Behind the familiar (but scaled-up) design, the Toyota Land Cruiser V8 is an almost entirely new car; the rear suspension is the only substantial carryover from the Amazon.
The Toyota still features an old-fashioned separate chassis rather than the monocoque construction that modern SUVs have increasingly turned to. The company proclaims this to be an affirmation of the Land Cruiser’s genuine off-road credentials, and it also makes it far easier to repair in those parts of the world without access to laser-aligned bodyshop rigs.
The downside of body-on-frame construction tends to be poor structural rigidity, which is why Toyota has used hydroformed chassis members and high-strength steel in the frame.
The V8’s torsional rigidity is claimed to be 1.4 times better than that of the Amazon. The extra strength has brought bulk, too, with the V8 tipping MIRA’s scales at a very substantial 2880kg – considerably more than Toyota’s claimed 2555kg kerb weight.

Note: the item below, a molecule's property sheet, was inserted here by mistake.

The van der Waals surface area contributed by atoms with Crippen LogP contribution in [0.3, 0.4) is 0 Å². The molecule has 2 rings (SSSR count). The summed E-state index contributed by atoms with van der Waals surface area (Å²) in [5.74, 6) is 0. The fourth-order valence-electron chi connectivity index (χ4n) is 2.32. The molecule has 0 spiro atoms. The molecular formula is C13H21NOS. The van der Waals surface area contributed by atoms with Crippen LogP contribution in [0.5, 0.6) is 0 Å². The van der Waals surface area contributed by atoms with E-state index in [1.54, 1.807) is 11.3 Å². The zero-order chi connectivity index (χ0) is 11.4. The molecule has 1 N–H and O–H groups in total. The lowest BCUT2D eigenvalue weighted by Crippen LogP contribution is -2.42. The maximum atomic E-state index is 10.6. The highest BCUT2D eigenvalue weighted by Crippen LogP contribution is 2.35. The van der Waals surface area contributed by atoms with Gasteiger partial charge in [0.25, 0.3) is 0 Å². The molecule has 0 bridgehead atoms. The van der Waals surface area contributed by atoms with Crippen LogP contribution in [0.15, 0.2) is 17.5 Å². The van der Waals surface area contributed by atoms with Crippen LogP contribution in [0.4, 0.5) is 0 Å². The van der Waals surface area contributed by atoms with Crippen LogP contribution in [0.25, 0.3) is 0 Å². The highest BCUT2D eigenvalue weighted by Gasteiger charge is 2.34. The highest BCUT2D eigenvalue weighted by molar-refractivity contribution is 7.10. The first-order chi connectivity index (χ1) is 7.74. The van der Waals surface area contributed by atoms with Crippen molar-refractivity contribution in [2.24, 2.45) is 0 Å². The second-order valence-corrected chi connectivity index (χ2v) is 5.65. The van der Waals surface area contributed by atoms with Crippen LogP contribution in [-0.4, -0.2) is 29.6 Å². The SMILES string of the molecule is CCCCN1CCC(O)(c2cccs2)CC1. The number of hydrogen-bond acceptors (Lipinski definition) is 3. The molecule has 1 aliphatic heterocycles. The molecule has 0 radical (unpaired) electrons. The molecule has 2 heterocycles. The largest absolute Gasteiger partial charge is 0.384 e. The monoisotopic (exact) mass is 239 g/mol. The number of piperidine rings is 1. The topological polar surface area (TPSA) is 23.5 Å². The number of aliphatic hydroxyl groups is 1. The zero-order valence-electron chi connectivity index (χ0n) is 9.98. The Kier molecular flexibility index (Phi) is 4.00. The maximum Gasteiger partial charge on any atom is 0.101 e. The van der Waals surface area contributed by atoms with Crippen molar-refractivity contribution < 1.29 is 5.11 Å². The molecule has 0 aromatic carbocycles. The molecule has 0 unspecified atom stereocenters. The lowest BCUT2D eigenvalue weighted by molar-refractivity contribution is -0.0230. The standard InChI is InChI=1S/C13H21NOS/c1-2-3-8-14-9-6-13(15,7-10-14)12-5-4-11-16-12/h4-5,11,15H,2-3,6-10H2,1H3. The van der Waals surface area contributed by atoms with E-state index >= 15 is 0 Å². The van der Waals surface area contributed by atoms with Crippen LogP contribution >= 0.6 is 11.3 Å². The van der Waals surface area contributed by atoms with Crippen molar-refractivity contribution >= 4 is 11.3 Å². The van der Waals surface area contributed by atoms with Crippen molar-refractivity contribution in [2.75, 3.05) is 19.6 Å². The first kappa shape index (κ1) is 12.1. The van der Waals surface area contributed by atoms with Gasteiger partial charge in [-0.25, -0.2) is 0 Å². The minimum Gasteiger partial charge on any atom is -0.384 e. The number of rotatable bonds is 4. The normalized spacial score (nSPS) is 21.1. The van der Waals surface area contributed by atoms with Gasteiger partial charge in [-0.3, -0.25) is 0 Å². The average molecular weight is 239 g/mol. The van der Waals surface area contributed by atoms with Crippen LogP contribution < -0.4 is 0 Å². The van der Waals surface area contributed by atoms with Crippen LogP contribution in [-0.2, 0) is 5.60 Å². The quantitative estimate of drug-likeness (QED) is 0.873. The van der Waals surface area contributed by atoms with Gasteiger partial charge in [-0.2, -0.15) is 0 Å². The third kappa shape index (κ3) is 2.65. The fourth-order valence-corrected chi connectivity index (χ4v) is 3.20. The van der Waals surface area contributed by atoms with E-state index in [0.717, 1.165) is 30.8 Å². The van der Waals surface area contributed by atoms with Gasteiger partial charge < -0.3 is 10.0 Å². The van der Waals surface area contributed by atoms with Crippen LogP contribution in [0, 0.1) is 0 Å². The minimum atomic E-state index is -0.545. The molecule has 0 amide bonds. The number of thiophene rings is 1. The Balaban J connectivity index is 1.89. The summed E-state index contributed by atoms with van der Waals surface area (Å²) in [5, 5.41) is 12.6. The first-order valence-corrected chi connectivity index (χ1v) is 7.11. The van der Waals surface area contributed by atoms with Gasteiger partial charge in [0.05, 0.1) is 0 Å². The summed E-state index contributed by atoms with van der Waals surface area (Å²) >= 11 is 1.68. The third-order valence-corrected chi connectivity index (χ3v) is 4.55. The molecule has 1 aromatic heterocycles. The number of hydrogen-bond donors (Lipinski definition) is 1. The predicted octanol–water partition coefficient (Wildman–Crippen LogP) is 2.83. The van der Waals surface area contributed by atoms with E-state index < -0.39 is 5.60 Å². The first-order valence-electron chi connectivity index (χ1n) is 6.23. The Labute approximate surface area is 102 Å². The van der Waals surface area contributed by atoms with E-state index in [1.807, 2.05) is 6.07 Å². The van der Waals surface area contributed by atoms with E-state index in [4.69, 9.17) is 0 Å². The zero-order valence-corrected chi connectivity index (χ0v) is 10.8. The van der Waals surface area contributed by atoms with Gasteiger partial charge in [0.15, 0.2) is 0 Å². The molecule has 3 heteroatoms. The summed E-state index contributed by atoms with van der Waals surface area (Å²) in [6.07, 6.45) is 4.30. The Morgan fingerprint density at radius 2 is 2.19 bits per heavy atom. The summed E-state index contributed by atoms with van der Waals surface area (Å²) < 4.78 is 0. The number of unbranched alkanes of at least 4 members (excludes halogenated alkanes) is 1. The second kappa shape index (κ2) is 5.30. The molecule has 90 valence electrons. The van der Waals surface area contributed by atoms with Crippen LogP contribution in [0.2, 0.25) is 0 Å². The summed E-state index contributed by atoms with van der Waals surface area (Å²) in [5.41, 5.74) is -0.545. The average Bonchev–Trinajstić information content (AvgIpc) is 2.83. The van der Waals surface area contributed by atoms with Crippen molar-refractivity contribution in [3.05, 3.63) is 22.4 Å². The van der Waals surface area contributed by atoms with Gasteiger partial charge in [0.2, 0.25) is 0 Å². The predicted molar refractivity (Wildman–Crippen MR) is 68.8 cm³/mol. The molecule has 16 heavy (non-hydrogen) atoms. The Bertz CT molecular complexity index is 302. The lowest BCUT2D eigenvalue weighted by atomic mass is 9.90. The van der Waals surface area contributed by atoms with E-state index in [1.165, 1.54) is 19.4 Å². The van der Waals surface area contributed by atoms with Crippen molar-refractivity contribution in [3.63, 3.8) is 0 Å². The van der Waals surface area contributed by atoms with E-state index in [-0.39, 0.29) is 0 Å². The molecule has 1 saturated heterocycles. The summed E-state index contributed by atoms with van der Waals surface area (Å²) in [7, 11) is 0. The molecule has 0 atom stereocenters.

Owning a big SUV that’s capable off road is one thing, but buyers like their vehicles to look as though they can handle themselves off the beaten track. The Land Cruiser V8 has an air of United Nations about it, and most styling is there for practical reasons.
The vast headlamps work very well, the dipped beam is wide and has excellent fill — and the full beam is one of the most powerful we’ve experienced, well up to use on the African veldt. The big, chunky door mirrors offer a superb range of view and are fitted with powerful heating elements capable of clearing condensation or frost in seconds.
Standard wheels measure 20in and look tiny, emphasising the sheer size of the car. Chrome bling is at a minimum.